Case Study 5.10.2017

Managing Data For A National Medicare Provider

Trexin established an Enterprise Information Management practice for a rapidly growing, national Medicare provider.

Business Driver

Specializing in primary care for seniors, our Client experienced explosive success, growing in five years from 5,000 patients to over 30,000 patients served by 37 medical centers in 25 cities within 8 markets. This rapid growth led to serious data quality issues, heavy manual intervention for most key processes, and business-level distrust of applications and data. A lack of adoption of industry standard data conventions also led to challenges integrating systems with 3rd parties, and internal audit and regulatory compliance capabilities were strained. To address these problems, the company’s CTO asked Trexin to lead an effort to establish an Enterprise Information Management (EIM) practice.


EIM has several key components, but Trexin recommended that our Client first focus on Data Governance and Master Data Management (MDM), which are the most critical components and the ones on which the others rely. Working quickly, Trexin introduced a comprehensive Data Governance model that included the creation of an Enterprise Data Governance Council (EDGC), comprising business leaders that represent corporate functions across the enterprise to provide “light-touch, high impact” authority, and an Operational Data Governance Council (ODGC) that was business-led and IT-supported with responsibility for data stewardship and data lifecycle management.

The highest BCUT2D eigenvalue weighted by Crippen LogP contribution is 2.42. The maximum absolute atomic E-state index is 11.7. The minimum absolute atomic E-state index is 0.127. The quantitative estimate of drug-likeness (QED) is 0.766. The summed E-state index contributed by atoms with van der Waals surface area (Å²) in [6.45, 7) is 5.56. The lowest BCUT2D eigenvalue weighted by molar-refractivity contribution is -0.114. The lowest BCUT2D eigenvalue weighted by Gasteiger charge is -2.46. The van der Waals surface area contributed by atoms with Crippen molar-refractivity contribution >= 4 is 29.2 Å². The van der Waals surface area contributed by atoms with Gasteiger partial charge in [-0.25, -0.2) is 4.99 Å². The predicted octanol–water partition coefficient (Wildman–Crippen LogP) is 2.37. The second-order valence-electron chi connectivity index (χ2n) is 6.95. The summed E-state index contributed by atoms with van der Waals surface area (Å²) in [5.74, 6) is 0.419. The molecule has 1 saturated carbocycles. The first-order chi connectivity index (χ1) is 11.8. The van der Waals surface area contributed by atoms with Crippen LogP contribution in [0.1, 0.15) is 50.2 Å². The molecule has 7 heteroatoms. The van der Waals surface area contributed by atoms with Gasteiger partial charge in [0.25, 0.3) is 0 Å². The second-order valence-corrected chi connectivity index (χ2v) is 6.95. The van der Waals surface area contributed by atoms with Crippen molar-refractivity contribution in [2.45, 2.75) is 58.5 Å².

After addressing Data Governance, Trexin then shifted to MDM, focusing on mastering several data domains, including Provider, Patient, Insurance, Eligibility, Vitals/Observations, and Orders. Our approach emphasized single-authority definition, management, and control for each data element. To address data access needs, industry-standard HL7 Fast Healthcare Interoperability Resources (FHIR) data objects and services were developed and deployed.


Almost immediately, the combination of Data Governance and MDM began to provide numerous business benefits. For example, patient care improved by detecting duplicate and unnecessary orders as a result of mastering the Patient and Order domains. Sales/revenue increased by providing higher quality data that led to recognition of missed billing opportunities. Improved data quality and validation allowed the company to close HEDIS gaps and improve their score. Additional benefits included increased efficiency (e.g., fewer front-desk manual interventions to assign patients to appropriate insurance plan-benefit packages driven by automated MDM matching technology); improved quality and confidence in analytics/reporting; better compliance (e.g., lockdown of Patient and Insurance history records); and stronger, more scalable IT systems.

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